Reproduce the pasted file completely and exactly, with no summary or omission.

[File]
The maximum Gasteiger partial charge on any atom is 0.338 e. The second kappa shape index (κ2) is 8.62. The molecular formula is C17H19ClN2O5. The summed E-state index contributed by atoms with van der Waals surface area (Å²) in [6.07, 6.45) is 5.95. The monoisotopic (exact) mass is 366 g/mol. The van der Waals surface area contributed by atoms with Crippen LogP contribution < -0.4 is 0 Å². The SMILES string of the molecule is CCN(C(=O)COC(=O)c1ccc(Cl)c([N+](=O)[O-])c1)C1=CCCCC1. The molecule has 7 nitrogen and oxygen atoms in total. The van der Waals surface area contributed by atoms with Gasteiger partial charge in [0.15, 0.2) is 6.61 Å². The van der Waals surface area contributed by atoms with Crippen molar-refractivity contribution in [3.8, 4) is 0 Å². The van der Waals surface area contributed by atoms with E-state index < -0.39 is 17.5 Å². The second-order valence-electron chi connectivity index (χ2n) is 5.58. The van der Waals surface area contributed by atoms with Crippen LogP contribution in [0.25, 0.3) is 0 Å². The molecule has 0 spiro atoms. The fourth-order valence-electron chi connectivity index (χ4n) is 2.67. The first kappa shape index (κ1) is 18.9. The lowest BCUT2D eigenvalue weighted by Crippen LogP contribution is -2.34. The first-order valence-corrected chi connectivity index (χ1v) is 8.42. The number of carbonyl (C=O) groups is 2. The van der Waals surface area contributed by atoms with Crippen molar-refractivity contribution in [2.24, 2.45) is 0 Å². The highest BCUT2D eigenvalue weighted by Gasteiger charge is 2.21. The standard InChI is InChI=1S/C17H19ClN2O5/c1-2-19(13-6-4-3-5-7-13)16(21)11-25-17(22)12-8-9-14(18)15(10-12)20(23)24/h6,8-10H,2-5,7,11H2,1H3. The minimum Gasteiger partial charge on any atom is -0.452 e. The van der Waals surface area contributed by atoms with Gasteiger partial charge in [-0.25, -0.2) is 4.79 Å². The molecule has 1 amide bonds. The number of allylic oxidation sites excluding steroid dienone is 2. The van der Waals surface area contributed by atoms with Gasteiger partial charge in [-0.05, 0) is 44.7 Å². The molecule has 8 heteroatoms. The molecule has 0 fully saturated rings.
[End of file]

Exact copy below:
The maximum Gasteiger partial charge on any atom is 0.338 e. The second kappa shape index (κ2) is 8.62. The molecular formula is C17H19ClN2O5. The summed E-state index contributed by atoms with van der Waals surface area (Å²) in [6.07, 6.45) is 5.95. The monoisotopic (exact) mass is 366 g/mol. The van der Waals surface area contributed by atoms with Crippen LogP contribution < -0.4 is 0 Å². The SMILES string of the molecule is CCN(C(=O)COC(=O)c1ccc(Cl)c([N+](=O)[O-])c1)C1=CCCCC1. The molecule has 7 nitrogen and oxygen atoms in total. The van der Waals surface area contributed by atoms with Gasteiger partial charge in [0.15, 0.2) is 6.61 Å². The van der Waals surface area contributed by atoms with Crippen molar-refractivity contribution in [3.8, 4) is 0 Å². The van der Waals surface area contributed by atoms with E-state index < -0.39 is 17.5 Å². The second-order valence-electron chi connectivity index (χ2n) is 5.58. The van der Waals surface area contributed by atoms with Crippen LogP contribution in [0.25, 0.3) is 0 Å². The molecule has 0 spiro atoms. The fourth-order valence-electron chi connectivity index (χ4n) is 2.67. The first kappa shape index (κ1) is 18.9. The lowest BCUT2D eigenvalue weighted by Crippen LogP contribution is -2.34. The first-order valence-corrected chi connectivity index (χ1v) is 8.42. The number of carbonyl (C=O) groups is 2. The van der Waals surface area contributed by atoms with Crippen molar-refractivity contribution in [2.24, 2.45) is 0 Å². The highest BCUT2D eigenvalue weighted by Gasteiger charge is 2.21. The standard InChI is InChI=1S/C17H19ClN2O5/c1-2-19(13-6-4-3-5-7-13)16(21)11-25-17(22)12-8-9-14(18)15(10-12)20(23)24/h6,8-10H,2-5,7,11H2,1H3. The minimum Gasteiger partial charge on any atom is -0.452 e. The van der Waals surface area contributed by atoms with Gasteiger partial charge in [-0.25, -0.2) is 4.79 Å². The molecule has 1 amide bonds. The number of allylic oxidation sites excluding steroid dienone is 2. The van der Waals surface area contributed by atoms with Gasteiger partial charge in [-0.05, 0) is 44.7 Å². The molecule has 8 heteroatoms. The molecule has 0 fully saturated rings.